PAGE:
A new approach to wheezing in infants and preschoolers. Second of two parts: Toward a more effective treatment

March 1, 2005

The bad news: No easy or standardized treatment exists to prevent complications of asthma in very young children. The good news? Research is pointing the way to improved therapy.

Medical researchers are not certain about the specific type and timing of interventions to prevent such sequelae of asthma as airway remodeling and permanently reduced lung function. The Tucson Children's Respiratory Study performed pulmonary function testing on a cohort of infants followed through childhood. Results showed a loss of pulmonary function between 1 and 6 years of age in atopic or IgE-associated asthma.1 According to Castro-Rodriguez and colleagues involved in the Tucson study, "it would be reasonable for clinicians treating infants and young children with recurrent wheezing to be more aggressive with those [patients] expected to be less likely to undergo remission from their symptoms" and develop a strategy for early intervention aimed at changing the natural course of the disease.2 A number of studies provide evidence that using inhaled corticosteroids (ICS) not only results in good symptom reduction and control but may also preserve pulmonary function if used early in the course of the disease process, even in mild forms of asthma.3-5

The National Asthma Education and Prevention Program (NAEPP) Expert Panel Report of 2002 based new recommendations for initiation of long-term control therapy for children 5 years of age and younger on the Tucson study's clinical index to define the risk of persistent asthma.2,6

Many infants and young pre-schoolers with atopic wheezing may not meet the NAEPP 2002 recommendations for treatment because of genetic variation, environmental exposure history, overlap in asthma phenotypes, or delay in the presentation of atopic features. This might explain why a difference in severity of symptoms and response to treatment is often noted. For example: An infant or preschooler who is predisposed to IgE-associated or atopic asthma (but has not yet developed the NAEPP "risk factors for asthma") and has additional risk factors for transient early wheezing (reduced lung function at birth) and nonatopic wheezing (RSV lower respiratory tract infection and reduced regulation of airway tone) might experience more severe symptoms and have a less predictable prognosis for continued wheezing in childhood and altered lung function.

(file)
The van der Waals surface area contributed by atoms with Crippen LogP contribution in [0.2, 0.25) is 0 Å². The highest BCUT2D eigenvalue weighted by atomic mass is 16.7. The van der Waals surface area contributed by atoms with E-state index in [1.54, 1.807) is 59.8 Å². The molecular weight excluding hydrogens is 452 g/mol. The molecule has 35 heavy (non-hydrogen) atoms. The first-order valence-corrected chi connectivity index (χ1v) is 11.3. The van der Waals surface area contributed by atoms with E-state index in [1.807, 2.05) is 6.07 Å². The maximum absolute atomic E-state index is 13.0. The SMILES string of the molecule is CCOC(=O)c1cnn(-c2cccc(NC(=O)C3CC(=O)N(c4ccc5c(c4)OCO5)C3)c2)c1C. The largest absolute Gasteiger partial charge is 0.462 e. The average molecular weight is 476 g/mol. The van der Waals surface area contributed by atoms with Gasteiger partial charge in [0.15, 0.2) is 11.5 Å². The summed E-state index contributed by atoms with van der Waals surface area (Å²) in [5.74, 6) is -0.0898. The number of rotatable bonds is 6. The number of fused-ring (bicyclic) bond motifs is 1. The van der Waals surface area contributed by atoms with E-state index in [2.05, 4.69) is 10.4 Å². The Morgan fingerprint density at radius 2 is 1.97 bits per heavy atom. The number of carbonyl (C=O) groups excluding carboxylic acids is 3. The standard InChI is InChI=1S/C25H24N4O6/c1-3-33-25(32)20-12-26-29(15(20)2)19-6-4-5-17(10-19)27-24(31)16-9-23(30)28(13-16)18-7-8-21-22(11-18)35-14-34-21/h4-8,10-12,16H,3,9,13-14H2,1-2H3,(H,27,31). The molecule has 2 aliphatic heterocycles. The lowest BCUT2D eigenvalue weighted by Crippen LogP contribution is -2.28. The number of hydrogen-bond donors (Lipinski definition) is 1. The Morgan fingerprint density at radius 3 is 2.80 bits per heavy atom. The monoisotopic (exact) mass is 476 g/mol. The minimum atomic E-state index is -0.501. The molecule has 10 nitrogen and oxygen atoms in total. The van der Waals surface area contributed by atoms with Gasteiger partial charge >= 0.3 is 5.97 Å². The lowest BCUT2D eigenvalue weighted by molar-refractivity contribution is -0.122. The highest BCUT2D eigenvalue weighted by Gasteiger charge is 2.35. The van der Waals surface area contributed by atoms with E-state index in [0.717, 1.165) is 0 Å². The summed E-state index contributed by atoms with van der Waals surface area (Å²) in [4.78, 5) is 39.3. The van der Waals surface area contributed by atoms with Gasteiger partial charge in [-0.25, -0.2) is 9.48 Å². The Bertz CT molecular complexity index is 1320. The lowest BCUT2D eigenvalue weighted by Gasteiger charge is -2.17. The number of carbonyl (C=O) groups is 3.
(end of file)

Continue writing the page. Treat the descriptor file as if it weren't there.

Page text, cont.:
Collaborative managementA follow-up visit should be scheduled two to four weeks after initial diagnosis. This visit provides time to listen to the parents talk about what is working-and what is not. Follow-up visits are important for continued asthma education, goal setting, and ongoing development of a management plan. Improving outcomes with families involves using a written treatment plan and enforcing the information at every encounter, whether it is a well checkup or a visit for illness.8 Always take advantage of the teachable moment with family and child (Table 2).

When choosing medications and delivery devices, consider the family's ability to use them properly and consistently, and the child's development and temperament.7 Educating caregivers about proper medication delivery technique is very important in ensuring that the correct dosage is given (Table 3). The best, most expensive medication will be useless unless it is given correctly and for an adequate duration.

What's the prognosis?

Martinez and Godfrey offer the following advice for parents concerning their infant or young child's prognosis based on relative risk for nonatopic vs. atopic wheezing7:

Infants in this age group who have a personal or family history of atopy and have experienced onset of wheezing outside of the winter RSV season have a greater likelihood of developing atopic asthma that will persist into childhood and beyond.

Unfortunately, predictions of prognosis can be more difficult when the physician must consider the overlap of multiple risk factors, environmental exposures, and genetic variability.

No easy solutionPreventing new cases of asthma and episodic wheeze and developing strategies for successful treatment of existing cases should be a priority for clinicians and researchers. Perinatal and postnatal counseling of parents and caregivers on eliminating exposure of the fetus and young child to environmental tobacco smoke is the most significant way to decrease the incidence of new cases of recurrent wheeze and possibly atopy and persistent asthma.